Friday, January 11, 2019

is Gedmatch o.k.?



Dr. D got the following query earlier this week.

One of our Roots group members asked me today if GedMatch is an o.k. place to transfer his data.  He had gotten an email suggesting to him that he transfer, and he didn't know if it is safe.  I think mine has been transferred there, but I never get any emails from them telling me if I have matches.

I quickly responded that the simple answer was “Yes.” However, I realized that a more nuanced answer was required:
There is no universal answer that is “RIGHT” for all of us in all situations for all time.
 
Although GEDmatch has been well known to serious genetic genealogists for several years, the site exploded into the consciousness of a wide media audience following Barbara Rae-Venter‘s skillful use of this database. She was able to significantly “shrink the haystack” and help police focus on the needle who had eluded them for decades. In April, 2018, her efforts led to the arrest of Joseph James DeAngelo, Jr. He is alleged to be the “Golden State Killer” who is suspected of at least 12 murders, 45 rapes and more than 120 residential burglaries. He has yet to come to trial.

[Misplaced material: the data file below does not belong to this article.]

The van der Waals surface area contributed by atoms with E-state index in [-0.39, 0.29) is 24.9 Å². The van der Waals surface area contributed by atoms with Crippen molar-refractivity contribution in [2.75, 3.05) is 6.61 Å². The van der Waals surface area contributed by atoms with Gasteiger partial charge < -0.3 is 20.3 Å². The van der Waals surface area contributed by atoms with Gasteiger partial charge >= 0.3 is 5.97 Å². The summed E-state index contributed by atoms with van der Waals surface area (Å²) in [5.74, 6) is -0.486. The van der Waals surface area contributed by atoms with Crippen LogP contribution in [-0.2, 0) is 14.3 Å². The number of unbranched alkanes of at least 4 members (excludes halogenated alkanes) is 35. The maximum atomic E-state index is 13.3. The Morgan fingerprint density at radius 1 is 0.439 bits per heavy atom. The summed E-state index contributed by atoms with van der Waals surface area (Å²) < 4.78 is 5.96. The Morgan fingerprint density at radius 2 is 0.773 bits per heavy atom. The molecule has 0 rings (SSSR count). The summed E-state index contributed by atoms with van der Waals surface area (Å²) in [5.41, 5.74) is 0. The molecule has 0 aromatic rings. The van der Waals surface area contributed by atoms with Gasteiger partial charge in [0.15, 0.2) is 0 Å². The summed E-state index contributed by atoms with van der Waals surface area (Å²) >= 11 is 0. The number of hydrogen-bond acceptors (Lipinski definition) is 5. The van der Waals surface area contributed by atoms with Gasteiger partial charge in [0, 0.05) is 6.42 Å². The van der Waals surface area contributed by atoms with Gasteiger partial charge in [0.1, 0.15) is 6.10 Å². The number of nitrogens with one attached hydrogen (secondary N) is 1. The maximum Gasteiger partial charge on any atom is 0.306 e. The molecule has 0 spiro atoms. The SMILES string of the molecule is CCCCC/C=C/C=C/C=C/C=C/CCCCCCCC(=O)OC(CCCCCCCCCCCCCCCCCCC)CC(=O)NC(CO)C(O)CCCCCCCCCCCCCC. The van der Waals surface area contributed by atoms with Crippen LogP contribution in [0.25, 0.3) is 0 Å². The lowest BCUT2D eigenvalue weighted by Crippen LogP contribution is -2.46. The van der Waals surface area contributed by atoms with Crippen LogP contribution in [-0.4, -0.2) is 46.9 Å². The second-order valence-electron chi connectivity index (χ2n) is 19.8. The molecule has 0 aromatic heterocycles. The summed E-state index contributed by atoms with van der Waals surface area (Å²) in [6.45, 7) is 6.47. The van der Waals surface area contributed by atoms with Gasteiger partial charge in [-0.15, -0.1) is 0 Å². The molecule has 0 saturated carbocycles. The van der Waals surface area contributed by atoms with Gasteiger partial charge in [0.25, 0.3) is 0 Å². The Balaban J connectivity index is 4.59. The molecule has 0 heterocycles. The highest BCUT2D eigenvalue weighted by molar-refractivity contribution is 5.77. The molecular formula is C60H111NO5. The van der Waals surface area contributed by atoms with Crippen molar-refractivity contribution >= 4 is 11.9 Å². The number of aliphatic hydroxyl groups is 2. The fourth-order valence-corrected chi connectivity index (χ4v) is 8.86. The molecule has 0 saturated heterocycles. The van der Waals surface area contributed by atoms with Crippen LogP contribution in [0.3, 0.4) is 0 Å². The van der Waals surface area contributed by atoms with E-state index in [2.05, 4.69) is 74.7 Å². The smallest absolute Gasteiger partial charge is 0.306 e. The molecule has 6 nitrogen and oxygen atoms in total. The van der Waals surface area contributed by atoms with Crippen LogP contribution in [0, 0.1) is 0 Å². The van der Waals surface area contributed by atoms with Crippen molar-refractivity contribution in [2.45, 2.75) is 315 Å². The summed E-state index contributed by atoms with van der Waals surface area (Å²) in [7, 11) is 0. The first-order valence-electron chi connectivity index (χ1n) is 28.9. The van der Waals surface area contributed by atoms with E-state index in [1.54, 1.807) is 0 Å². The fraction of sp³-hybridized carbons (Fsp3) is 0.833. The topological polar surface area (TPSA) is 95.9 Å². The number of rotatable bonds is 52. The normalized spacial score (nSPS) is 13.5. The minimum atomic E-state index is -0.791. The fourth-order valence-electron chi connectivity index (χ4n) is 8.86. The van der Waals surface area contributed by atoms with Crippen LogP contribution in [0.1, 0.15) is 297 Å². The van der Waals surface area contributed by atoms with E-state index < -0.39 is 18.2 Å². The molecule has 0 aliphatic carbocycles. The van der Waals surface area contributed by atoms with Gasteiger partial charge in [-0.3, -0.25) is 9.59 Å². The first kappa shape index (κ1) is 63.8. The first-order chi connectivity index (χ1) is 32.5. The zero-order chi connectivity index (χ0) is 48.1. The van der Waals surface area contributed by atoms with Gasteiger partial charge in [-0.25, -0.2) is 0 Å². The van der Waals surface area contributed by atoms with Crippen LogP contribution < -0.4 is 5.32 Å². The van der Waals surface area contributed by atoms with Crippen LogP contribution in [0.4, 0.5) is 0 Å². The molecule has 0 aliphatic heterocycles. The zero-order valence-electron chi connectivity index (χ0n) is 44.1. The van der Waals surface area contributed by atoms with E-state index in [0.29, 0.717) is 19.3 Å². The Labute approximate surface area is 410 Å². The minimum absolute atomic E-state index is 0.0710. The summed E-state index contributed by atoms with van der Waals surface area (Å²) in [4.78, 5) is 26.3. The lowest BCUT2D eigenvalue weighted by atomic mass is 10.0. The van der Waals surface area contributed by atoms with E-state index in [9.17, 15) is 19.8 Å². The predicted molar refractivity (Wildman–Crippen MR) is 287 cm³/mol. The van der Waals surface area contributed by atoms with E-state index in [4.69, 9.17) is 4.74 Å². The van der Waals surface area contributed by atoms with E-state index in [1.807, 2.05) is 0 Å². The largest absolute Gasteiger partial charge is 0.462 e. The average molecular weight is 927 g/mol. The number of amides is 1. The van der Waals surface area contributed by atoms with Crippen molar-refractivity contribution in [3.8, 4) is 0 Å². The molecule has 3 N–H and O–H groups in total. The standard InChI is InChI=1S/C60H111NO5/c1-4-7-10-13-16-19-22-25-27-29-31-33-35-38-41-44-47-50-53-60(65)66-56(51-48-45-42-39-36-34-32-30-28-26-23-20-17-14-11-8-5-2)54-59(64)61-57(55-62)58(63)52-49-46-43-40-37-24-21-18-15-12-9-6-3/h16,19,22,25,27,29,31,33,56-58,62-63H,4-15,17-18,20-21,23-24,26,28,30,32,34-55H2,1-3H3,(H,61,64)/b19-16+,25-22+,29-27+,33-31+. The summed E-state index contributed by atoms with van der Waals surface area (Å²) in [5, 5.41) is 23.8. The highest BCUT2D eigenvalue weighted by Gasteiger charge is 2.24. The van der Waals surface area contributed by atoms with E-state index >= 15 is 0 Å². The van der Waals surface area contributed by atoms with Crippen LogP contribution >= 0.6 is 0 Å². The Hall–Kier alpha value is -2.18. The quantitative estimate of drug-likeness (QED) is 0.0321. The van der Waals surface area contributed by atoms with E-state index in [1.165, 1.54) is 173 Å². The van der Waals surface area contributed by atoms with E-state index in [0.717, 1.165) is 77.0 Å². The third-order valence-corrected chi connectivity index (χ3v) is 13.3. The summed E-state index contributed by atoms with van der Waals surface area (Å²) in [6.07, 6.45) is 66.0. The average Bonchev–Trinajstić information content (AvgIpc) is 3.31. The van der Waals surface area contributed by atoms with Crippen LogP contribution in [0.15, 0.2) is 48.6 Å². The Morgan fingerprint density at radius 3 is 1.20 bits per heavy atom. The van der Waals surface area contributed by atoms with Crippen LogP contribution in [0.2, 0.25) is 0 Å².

In the months that have followed, Rae-Venter has had similar successes with other cold cases and CeCe Moore has solved more than a dozen. GEDmatch has been instrumental in almost resolving all these cases that long had been considered unsolvable.



Why GEDmatch? It is not the largest of the databases of genomic information created for genealogists. Several of the DNA testing companies claim to have records of more individuals. However, it is different in several fundamental ways:

1.   Most of us who use GEDmatch were initially drawn there because we could match our DNA with known or unknown cousins who had tested at commercial labs other than the ones at which we had tested.

2.   GEDmatch is not a commercial for-profit enterprise. It does not advertise its services. Actually as its logo suggests, it might be more accurate to say GEDmatch provides tools for us to use ourselves rather than that it provides services to us.